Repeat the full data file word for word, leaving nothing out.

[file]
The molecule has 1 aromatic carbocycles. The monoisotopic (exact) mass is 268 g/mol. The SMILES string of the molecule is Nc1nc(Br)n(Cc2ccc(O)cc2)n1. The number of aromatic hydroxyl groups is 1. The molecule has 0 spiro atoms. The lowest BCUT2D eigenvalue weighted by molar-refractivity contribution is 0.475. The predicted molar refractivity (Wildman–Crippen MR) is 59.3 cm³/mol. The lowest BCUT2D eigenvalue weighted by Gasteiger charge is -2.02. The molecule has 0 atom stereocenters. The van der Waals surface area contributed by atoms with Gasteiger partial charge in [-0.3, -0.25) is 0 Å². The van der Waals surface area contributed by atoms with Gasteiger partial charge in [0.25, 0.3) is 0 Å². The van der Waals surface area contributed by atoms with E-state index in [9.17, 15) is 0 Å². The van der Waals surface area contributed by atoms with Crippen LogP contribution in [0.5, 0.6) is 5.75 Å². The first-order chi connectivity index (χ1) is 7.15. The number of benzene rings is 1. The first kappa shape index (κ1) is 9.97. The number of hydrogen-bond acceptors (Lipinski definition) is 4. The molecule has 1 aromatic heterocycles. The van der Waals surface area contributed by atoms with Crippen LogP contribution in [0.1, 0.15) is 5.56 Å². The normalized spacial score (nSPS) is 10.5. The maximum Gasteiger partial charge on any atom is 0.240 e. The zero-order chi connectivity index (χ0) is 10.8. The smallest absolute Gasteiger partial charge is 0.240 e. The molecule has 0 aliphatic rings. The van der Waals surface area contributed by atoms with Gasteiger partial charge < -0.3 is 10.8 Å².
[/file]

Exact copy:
The molecule has 1 aromatic carbocycles. The monoisotopic (exact) mass is 268 g/mol. The SMILES string of the molecule is Nc1nc(Br)n(Cc2ccc(O)cc2)n1. The number of aromatic hydroxyl groups is 1. The molecule has 0 spiro atoms. The lowest BCUT2D eigenvalue weighted by molar-refractivity contribution is 0.475. The predicted molar refractivity (Wildman–Crippen MR) is 59.3 cm³/mol. The lowest BCUT2D eigenvalue weighted by Gasteiger charge is -2.02. The molecule has 0 atom stereocenters. The van der Waals surface area contributed by atoms with Gasteiger partial charge in [-0.3, -0.25) is 0 Å². The van der Waals surface area contributed by atoms with Gasteiger partial charge in [0.25, 0.3) is 0 Å². The van der Waals surface area contributed by atoms with E-state index in [9.17, 15) is 0 Å². The van der Waals surface area contributed by atoms with Crippen LogP contribution in [0.5, 0.6) is 5.75 Å². The first-order chi connectivity index (χ1) is 7.15. The number of benzene rings is 1. The first kappa shape index (κ1) is 9.97. The number of hydrogen-bond acceptors (Lipinski definition) is 4. The molecule has 1 aromatic heterocycles. The van der Waals surface area contributed by atoms with Crippen LogP contribution in [0.1, 0.15) is 5.56 Å². The normalized spacial score (nSPS) is 10.5. The maximum Gasteiger partial charge on any atom is 0.240 e. The zero-order chi connectivity index (χ0) is 10.8. The smallest absolute Gasteiger partial charge is 0.240 e. The molecule has 0 aliphatic rings. The van der Waals surface area contributed by atoms with Gasteiger partial charge < -0.3 is 10.8 Å².